June 30th is traditionally a day of celebration for most senior residents. It’s the last day of their residency training and the beginning of new careers. I remember that day well. I was the chief resident on-call and gratefully managed to end the night without any disasters. However, in the midst of my glee, I lost my keys – all of them — and to this day, more than 25 years later, I still don’t remember how I made it home.
July 1st is an entirely different matter. It’s the day that graduating medical students step into their role as physicians. They are called “Doctor” for the first time and expected to take all of their knowledge learned in medical school and apply it for the purpose of diagnosing and healing. It’s a very scary time both for the patient and doctor-in-training but with a little patience and some patient-savvy, both should do just fine.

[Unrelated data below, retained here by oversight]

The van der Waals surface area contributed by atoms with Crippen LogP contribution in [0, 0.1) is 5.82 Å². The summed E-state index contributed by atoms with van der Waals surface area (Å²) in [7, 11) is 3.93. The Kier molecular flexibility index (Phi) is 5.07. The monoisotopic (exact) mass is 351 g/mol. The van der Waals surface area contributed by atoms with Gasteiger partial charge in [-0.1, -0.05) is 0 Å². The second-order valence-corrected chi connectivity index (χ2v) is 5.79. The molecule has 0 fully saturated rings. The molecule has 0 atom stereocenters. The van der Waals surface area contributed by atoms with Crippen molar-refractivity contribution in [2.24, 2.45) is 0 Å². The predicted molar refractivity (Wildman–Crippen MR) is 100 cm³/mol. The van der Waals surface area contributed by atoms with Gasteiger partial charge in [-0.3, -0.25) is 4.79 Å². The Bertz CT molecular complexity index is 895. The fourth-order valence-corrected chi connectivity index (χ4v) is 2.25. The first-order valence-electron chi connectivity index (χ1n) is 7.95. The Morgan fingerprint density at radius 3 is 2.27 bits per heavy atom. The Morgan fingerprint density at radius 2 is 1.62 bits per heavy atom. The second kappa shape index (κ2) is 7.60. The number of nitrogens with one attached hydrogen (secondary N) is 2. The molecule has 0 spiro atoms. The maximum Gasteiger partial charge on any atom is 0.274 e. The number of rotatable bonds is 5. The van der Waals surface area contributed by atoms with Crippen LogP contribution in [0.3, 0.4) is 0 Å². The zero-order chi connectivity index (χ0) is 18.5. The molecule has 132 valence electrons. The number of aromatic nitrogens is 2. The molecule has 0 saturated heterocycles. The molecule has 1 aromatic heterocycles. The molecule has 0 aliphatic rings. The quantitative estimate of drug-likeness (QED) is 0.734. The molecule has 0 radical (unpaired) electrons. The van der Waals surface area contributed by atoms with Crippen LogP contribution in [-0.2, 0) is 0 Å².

Interns (aka first-year physicians) usually do what’s called the “scut” work – the blood draws, the history and physical exams) and following up on lab results. Here are a few things you can do to help the intern and protect yourself:
- Make sure the intern identifies you by name before you allow him or her to exam you. Chart mix-ups with wrong names can happen and make you vulnerable to receiving someone else’s treatment, medication and sometimes even the wrong surgical procedure
- Do not allow more than one blood draw. If the intern doesn’t get your blood with the “first-stick”, ask for someone else to do it.
- If you’re admitted in labor, ask whether the baby’s head is up or down. A breech (feet-first) baby requires special management by a highly skilled physicians.
- Ask whether your physician or midwife has been notified of your admission. Labor rooms are busy in July and staff members get distracted and forget to make that important call.
These a just a few suggestions and look for more in my new book, How to Stay on Top of Your Pregnancy (and Make Sure That Others Do the same) in the near future.